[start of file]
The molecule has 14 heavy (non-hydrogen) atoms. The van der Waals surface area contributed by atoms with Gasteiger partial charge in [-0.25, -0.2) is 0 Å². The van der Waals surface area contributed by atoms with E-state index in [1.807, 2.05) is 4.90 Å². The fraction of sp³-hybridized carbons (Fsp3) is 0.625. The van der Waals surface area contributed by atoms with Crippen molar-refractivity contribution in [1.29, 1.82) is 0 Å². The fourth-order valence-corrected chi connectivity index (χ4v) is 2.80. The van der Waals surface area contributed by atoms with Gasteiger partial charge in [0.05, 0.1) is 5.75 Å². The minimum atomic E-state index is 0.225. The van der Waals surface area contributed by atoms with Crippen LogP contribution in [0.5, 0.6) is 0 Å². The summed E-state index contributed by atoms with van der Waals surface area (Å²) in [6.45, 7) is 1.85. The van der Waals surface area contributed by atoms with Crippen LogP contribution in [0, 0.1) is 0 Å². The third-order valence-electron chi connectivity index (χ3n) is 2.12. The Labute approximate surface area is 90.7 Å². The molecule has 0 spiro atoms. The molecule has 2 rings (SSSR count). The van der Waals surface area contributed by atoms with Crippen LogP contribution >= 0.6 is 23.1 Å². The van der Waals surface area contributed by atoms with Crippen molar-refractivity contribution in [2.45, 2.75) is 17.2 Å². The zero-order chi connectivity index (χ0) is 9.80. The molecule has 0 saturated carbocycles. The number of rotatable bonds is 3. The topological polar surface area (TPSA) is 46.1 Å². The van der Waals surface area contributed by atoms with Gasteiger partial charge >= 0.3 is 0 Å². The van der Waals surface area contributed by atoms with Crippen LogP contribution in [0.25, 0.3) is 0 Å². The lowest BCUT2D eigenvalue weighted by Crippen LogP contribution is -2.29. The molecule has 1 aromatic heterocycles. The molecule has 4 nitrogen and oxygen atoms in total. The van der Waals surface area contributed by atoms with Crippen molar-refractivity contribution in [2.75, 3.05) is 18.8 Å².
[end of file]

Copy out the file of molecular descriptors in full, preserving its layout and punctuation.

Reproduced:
The molecule has 14 heavy (non-hydrogen) atoms. The van der Waals surface area contributed by atoms with Gasteiger partial charge in [-0.25, -0.2) is 0 Å². The van der Waals surface area contributed by atoms with E-state index in [1.807, 2.05) is 4.90 Å². The fraction of sp³-hybridized carbons (Fsp3) is 0.625. The van der Waals surface area contributed by atoms with Crippen molar-refractivity contribution in [1.29, 1.82) is 0 Å². The fourth-order valence-corrected chi connectivity index (χ4v) is 2.80. The van der Waals surface area contributed by atoms with Gasteiger partial charge in [0.05, 0.1) is 5.75 Å². The minimum atomic E-state index is 0.225. The van der Waals surface area contributed by atoms with Crippen LogP contribution in [0.5, 0.6) is 0 Å². The summed E-state index contributed by atoms with van der Waals surface area (Å²) in [6.45, 7) is 1.85. The van der Waals surface area contributed by atoms with Crippen LogP contribution in [0, 0.1) is 0 Å². The third-order valence-electron chi connectivity index (χ3n) is 2.12. The Labute approximate surface area is 90.7 Å². The molecule has 0 spiro atoms. The molecule has 2 rings (SSSR count). The van der Waals surface area contributed by atoms with Crippen LogP contribution >= 0.6 is 23.1 Å². The van der Waals surface area contributed by atoms with Crippen molar-refractivity contribution in [2.45, 2.75) is 17.2 Å². The zero-order chi connectivity index (χ0) is 9.80. The molecule has 0 saturated carbocycles. The number of rotatable bonds is 3. The topological polar surface area (TPSA) is 46.1 Å². The van der Waals surface area contributed by atoms with Gasteiger partial charge >= 0.3 is 0 Å². The van der Waals surface area contributed by atoms with Crippen LogP contribution in [0.25, 0.3) is 0 Å². The lowest BCUT2D eigenvalue weighted by Crippen LogP contribution is -2.29. The molecule has 1 aromatic heterocycles. The molecule has 4 nitrogen and oxygen atoms in total. The van der Waals surface area contributed by atoms with Crippen molar-refractivity contribution in [2.75, 3.05) is 18.8 Å².